Thank you for taking a moment, from time to time, to see the world through my eyes.


It's because of you, dear readers, that I get up every day and do and do some more.
It's because of my dear friends who allow me to share my life with theirs, and who give me the same favor, that I know my life, while not perfect is good.


These threads that connect us to each other, be the IRL or online, they're important.

Thursday, December 22, 2011

The New Great Depression

Gentle readers, your MatchGirl is a bit terrified. Terrified of what's coming down the pike. Terrified of what is going to become of us.


In reading this piece in the Washington Post earlier this week, I realized that we really are coming to the next great depression in America.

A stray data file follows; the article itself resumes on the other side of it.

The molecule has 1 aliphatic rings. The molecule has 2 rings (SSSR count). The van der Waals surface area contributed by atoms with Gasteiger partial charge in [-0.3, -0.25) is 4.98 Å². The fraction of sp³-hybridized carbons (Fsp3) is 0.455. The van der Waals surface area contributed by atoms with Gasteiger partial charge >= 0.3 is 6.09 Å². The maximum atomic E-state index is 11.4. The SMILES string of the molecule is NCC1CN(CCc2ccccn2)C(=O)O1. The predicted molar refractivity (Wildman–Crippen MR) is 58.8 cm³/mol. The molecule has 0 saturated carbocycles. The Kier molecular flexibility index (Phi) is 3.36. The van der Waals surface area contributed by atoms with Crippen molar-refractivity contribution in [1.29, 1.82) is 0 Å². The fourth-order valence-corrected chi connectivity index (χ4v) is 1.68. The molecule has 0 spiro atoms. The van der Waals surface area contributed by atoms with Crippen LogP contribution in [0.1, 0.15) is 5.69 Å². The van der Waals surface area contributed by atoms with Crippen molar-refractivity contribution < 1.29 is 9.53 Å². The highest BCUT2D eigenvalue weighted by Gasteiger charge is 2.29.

The article, an adaptation of Bruce Springsteen's intro to Someplace in America: Tales From The New Great Depression, reminisces about a book that came out 30 years ago, by the same authors, filled with pictures and stories of ordinary Americans just struggling to get by.


Springsteen writes:
That book — “Journey to Nowhere,” by Dale Maharidge and Michael S. Williamson — put real lives, names and faces on statistics we’d all been hearing about throughout the ’80s. People who all their lives had played by the rules, done the right thing and had come up empty, men and women whose work and sacrifice had built this country, who’d given their sons to its wars and then whose lives were marginalized or discarded. I lay awake that night thinking: What if the craft I’d learned was suddenly deemed obsolete, no longer needed? What would I do to take care of my family? What wouldn’t I do?